Abstract: Theories of human knowledge acquisition (ie learning) vary in many of their particulars but typically embrace the common assumption that learning is rational: through learning, people acquire reasonably accurate statistical models of the environment that allow them, given some new information, to make approximately optimal probabilistic inferences about unobserved states of the world. My own work on knowledge acquisition resides firmly in this tradition, but I have always found it difficult to reconcile this view with the everyday observation that many people appear to pretty firmly believe some pretty crazy things. We can see that this is true even without having to agree what the crazy beliefs are. For instance, the President either was or was not born in Hawaii. These are the only two logical possibilities, and there is a fact of the matter. Of the two groups prepared to vociferously argue each side of the proposition, one must be wrong. The incorrect belief persists in this group despite the fact that we all live to some extent in the same world and are presumably applying largely similar reasoning mechanisms to bear on largely the same evidence. The same point can be made with reference to controversies about global warming, evolution, whether vaccines cause autism, the efficacy of trickle-down economics or gun control policy, the relative payscales of public and private sector workers, and any number of other important issues facing public life. If we are all such optimal learners, why do people arrive at such starkly opposing sets of beliefs? There is a long tradition of research addressing aspects of this problem. One idea is that human reasoning is "motivated"--there are emotional costs associated with different beliefs, and in deciding which beliefs to endorse, people jointly minimize an error cost (ie, fit of the beliefs to evidence) and the emotional cost associated with the belief. But this approach fails to address the central question of where the emotional cost comes from, or why people should be "motivated" to entertain incorrect beliefs in the first place. A second hypothesis is that the cognitive mechanisms that support human learning and inference were only optimal in an evolutionary context, and are not suited to the modern environment in which we now find ourselves. But such accounts seem similarly underconstrained without some specific accounting of what the learning mechanisms are and how and why specifically they are unsuited to our current environment.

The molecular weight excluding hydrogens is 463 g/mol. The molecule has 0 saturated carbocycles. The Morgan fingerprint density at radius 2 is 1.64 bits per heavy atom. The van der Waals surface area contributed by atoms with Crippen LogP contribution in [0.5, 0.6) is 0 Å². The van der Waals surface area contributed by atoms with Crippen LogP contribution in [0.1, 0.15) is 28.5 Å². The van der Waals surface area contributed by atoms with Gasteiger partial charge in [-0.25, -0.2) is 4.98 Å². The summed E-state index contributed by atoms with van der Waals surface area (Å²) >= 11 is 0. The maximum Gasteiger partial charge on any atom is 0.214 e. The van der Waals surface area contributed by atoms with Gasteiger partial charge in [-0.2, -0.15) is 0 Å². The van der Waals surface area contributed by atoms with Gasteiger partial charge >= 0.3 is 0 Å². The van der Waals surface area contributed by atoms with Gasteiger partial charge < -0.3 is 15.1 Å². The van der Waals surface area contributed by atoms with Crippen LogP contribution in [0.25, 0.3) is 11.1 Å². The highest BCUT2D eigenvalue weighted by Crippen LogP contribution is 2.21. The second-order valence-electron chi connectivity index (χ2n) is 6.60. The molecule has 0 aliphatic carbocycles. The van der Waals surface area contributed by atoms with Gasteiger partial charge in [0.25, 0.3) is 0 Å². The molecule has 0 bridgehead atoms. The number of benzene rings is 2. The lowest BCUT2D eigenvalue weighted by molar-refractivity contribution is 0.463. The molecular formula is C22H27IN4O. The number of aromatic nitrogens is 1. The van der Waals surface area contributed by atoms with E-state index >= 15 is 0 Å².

Host: Sprott
Add this event to your calendar

Wednesday, April 10th, 2013

Department Meeting
Time: 12:15 pm
Place: 5310 Chamberlin Hall
Add this event to your calendar

Thursday, April 11th, 2013

R. G. Herb Condensed Matter Seminar
The Objective Indefiniteness Interpretation of Quantum Mechanics: Partition logic, logical information theory, and quantum mechanics
Time: 11:00 am
Place: 5310 Chamberlin
Speaker: David Ellerman, University of California, Riverside